Soler, who is playing for Class A Daytona, was ejected in the seventh inning. Clearwater second baseman Carlos Alonso came down on Soler after he slid into second trying to break up a double play. Soler and Alonso exchanged words and were separated. But Soler re-emerged from the Cubs dugout with a bat and made his way toward the visitor's dugout. He was restrained by teammates, then ejected. Daytona pitcher Frank Del Valle was the first to get to Soler.
"I think he was frustrated by some things, and there was some emotional things he was fighting with," Daytona manager Dave Keller told The Daytona Beach News-Journal after the game.
"When he slid into second base, [Alonso] ended up laying on top of him. He was laying on him, so [Soler] pushed with his arm to get him off him, and I think the second baseman interpreted that the wrong way, like he wanted to fight or something," Keller said.
Epstein reviewed the video of the incident and spoke to Soler Thursday morning. According to the outfielder, there was some talk back and forth during the game, and something was said about Soler's family, and Epstein said, "that's when he lost his cool."
"He understands and we agree that's not an excuse for what happened," Epstein said. "He has to find a way to better manage his emotions on the field. We condemn the act and what took place, but we support the player. We believe in Jorge as a person as well as a player. It's our responsibility to work with him and make sure he has a better way to channel his emotions on the field and make sure something like this doesn't happen again."
Anyone around Soler in Spring Training could see he was well-mannered, friendly and had a quick smile. But he's also young and adjusting to life in the U.S.
"This is a great kid who has already overcome a lot in his life and someone we're not worried about at all for the long haul," Epstein said. "He's been thrust into a very high-profile situation very suddenly, and it's our job as an organization to make sure he has the tools to make good decisions even in the heat of the moment."
The entire incident was over quickly, Epstein said.
"There was no swinging of the bat, whatsoever. There was no physical contact. There was no violent act," Epstein said. "This was merely a situation of grabbing a bat, which he shouldn't have done, and heading toward the opposing dugout, which he shouldn't have done."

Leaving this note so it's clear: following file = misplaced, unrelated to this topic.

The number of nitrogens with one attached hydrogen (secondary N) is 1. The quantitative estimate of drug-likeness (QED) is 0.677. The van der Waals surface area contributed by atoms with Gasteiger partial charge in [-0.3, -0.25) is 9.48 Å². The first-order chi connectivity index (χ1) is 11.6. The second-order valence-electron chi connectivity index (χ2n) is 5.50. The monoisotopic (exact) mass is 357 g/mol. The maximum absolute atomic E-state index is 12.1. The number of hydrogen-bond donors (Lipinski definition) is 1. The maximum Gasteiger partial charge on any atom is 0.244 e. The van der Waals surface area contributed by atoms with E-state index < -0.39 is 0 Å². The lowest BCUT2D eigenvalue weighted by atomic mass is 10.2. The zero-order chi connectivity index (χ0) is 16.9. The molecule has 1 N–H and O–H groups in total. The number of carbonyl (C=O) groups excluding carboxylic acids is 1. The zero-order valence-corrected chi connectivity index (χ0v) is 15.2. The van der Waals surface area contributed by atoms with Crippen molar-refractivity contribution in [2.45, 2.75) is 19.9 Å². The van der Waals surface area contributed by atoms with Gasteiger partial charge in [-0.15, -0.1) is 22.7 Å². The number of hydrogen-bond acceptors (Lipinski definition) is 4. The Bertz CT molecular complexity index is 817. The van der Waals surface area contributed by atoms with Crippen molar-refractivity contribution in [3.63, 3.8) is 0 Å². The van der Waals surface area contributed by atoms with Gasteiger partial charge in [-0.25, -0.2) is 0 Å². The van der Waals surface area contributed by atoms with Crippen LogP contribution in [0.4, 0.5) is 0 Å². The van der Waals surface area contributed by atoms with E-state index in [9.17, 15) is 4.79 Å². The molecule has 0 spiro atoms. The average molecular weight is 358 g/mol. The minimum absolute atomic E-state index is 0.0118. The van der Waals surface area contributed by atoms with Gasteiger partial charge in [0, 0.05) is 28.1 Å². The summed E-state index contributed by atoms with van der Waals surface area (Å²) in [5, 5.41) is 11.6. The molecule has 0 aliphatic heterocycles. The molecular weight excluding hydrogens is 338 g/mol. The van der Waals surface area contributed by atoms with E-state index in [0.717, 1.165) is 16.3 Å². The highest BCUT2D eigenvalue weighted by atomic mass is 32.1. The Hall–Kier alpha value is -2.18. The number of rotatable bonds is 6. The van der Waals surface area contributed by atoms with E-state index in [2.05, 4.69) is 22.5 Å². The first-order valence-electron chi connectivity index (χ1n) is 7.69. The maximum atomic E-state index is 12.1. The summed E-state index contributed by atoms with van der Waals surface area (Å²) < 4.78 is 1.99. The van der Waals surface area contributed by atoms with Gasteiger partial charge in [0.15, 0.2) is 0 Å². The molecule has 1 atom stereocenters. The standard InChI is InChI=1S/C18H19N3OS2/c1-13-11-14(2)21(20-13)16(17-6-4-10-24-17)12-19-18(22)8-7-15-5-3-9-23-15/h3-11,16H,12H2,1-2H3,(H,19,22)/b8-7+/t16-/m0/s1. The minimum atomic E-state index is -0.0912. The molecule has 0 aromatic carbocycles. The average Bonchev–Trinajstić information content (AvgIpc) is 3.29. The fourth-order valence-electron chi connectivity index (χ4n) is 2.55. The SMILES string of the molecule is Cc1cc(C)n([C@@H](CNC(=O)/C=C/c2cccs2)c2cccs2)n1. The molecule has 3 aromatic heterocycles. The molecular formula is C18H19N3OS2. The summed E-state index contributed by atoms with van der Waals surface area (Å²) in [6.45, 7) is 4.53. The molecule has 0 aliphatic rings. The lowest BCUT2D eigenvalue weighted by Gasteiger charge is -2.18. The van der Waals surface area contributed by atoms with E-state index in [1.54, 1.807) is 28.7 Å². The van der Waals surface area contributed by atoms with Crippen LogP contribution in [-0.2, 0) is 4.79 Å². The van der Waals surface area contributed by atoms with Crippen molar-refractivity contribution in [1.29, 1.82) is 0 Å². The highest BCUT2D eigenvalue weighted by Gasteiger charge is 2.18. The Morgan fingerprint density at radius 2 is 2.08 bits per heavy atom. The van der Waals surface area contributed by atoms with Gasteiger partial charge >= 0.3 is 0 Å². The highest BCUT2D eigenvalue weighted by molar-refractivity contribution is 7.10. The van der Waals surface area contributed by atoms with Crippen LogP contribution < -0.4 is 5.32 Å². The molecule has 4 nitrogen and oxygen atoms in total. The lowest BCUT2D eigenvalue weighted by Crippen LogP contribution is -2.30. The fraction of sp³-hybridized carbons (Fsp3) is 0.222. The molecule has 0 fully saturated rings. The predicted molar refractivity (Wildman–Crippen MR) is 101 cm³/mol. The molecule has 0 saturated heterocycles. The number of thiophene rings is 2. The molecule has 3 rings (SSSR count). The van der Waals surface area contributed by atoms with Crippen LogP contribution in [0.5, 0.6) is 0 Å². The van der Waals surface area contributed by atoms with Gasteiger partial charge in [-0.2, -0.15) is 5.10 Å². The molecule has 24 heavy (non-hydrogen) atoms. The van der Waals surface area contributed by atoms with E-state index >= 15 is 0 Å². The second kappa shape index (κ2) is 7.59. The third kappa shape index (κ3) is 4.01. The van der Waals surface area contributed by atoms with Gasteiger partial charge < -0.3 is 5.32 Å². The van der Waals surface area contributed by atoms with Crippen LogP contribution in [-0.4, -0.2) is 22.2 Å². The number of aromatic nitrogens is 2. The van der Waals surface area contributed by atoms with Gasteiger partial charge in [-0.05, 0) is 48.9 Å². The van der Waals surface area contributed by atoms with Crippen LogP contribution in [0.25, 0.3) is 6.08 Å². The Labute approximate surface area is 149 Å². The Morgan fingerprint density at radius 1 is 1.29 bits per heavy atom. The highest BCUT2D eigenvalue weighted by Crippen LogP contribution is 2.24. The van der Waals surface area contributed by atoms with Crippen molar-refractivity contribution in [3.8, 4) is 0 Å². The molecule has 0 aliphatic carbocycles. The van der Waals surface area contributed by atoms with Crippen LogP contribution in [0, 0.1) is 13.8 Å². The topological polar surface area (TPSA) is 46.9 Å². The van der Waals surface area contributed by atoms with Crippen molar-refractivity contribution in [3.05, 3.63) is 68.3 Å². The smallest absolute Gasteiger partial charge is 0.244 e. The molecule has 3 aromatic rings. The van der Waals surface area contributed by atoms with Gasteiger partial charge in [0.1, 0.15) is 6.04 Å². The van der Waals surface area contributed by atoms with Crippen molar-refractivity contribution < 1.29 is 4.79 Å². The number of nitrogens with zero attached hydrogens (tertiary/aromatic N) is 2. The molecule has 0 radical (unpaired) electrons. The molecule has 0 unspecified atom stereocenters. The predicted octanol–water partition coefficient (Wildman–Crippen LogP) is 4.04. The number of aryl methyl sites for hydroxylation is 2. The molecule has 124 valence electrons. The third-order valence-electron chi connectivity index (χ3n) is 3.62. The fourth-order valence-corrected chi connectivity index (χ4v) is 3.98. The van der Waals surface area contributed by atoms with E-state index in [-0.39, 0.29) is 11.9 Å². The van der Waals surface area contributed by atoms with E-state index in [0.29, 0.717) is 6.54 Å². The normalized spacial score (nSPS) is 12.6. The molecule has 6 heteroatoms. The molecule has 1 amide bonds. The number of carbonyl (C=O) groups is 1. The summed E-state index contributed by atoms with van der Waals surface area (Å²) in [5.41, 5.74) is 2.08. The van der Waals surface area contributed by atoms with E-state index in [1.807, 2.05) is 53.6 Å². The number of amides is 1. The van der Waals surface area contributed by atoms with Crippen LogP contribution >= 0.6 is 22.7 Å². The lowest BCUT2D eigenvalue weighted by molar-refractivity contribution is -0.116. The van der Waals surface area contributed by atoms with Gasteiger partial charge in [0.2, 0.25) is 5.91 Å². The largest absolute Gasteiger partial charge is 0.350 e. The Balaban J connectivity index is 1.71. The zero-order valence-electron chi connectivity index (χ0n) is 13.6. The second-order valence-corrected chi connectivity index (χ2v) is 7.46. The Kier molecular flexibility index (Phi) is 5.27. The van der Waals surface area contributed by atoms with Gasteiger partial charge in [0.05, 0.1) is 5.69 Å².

The news of Soler's outburst surprised Cubs players, who were with the 21-year-old outfielder in Spring Training.
"He came here to work hard, to be in the big leagues, and [I told him to] not pay attention to the negative in the Minor Leagues, because sometimes there are some people who are negative," veteran Alfonso Soriano said. "I said, 'Don't think about that, just think about how you came here to play hard, and sooner or later, you'll be in the big leagues if you do the right thing.'"
Soler's father lives in Miami, and his mother and sister are still in Cuba. Soriano tried to give the young outfielder advice in Spring Training and planned on calling Soler.
"I'd tell him to focus and play baseball and not listen to anybody. Just play baseball," Soriano said.
Cubs manager Dale Sveum said he recalled an incident in rookie ball when one of his players grabbed a bat and went after the opposition.
"We had all kinds of incidents. It was a mess," Sveum said. "We only won 17 games."
That doesn't give Soler a free pass.
"Anything like that is surprising, but the circumstances, you don't know because you weren't there," Sveum said. "You don't know what set somebody off. I really don't know all the details yet, except obviously there was an incident you want back."
Soriano said he was surprised to hear about Soler's actions.
"I talked to him a lot in Spring Training, and he looked to be a nice guy, quiet guy," Soriano said.
Soler signed a nine-year, $30 million contract last June, but Sveum said he didn't think that made the outfielder a target.
"When you're in the Minor Leagues, I don't think anybody knows or cares how much money you've got," Sveum said. "The guy's obviously a good player and going to be a really good player. You just have to be able to handle your emotions, that's all."
Anthony Rizzo said Soler, who played just 34 games last season in the Minor Leagues, is still adjusting to life in the U.S.
"He hasn't even been here a year in the States," Rizzo said. "He's got to adjust. That's why he's not in Triple-A or Double-A. He has to learn the ropes. Everyone has made mistakes. Everyone in this clubhouse has made a mistake playing. It's something you learn from."